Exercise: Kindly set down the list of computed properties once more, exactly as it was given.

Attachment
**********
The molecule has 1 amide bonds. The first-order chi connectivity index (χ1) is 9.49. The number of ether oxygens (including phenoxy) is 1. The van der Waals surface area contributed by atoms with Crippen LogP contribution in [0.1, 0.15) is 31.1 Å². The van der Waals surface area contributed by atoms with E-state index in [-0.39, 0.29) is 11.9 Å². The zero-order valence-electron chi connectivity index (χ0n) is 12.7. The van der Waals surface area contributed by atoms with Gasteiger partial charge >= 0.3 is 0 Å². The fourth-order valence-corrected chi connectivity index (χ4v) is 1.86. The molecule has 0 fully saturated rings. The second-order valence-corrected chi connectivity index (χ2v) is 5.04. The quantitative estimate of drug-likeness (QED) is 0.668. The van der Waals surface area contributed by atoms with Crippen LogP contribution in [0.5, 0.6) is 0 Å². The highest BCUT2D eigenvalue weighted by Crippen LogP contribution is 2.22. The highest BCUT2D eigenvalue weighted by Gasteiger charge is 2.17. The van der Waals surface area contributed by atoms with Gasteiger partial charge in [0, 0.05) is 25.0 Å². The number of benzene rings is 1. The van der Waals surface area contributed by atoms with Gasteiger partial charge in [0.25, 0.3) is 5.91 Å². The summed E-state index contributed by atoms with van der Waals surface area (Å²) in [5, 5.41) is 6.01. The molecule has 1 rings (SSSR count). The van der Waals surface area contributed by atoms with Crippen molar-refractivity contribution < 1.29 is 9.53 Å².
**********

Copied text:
The molecule has 1 amide bonds. The first-order chi connectivity index (χ1) is 9.49. The number of ether oxygens (including phenoxy) is 1. The van der Waals surface area contributed by atoms with Crippen LogP contribution in [0.1, 0.15) is 31.1 Å². The van der Waals surface area contributed by atoms with E-state index in [-0.39, 0.29) is 11.9 Å². The zero-order valence-electron chi connectivity index (χ0n) is 12.7. The van der Waals surface area contributed by atoms with Gasteiger partial charge >= 0.3 is 0 Å². The fourth-order valence-corrected chi connectivity index (χ4v) is 1.86. The molecule has 0 fully saturated rings. The second-order valence-corrected chi connectivity index (χ2v) is 5.04. The quantitative estimate of drug-likeness (QED) is 0.668. The van der Waals surface area contributed by atoms with Crippen LogP contribution in [0.5, 0.6) is 0 Å². The highest BCUT2D eigenvalue weighted by Crippen LogP contribution is 2.22. The highest BCUT2D eigenvalue weighted by Gasteiger charge is 2.17. The van der Waals surface area contributed by atoms with Gasteiger partial charge in [0, 0.05) is 25.0 Å². The number of benzene rings is 1. The van der Waals surface area contributed by atoms with Gasteiger partial charge in [0.25, 0.3) is 5.91 Å². The summed E-state index contributed by atoms with van der Waals surface area (Å²) in [5, 5.41) is 6.01. The molecule has 1 rings (SSSR count). The van der Waals surface area contributed by atoms with Crippen molar-refractivity contribution < 1.29 is 9.53 Å².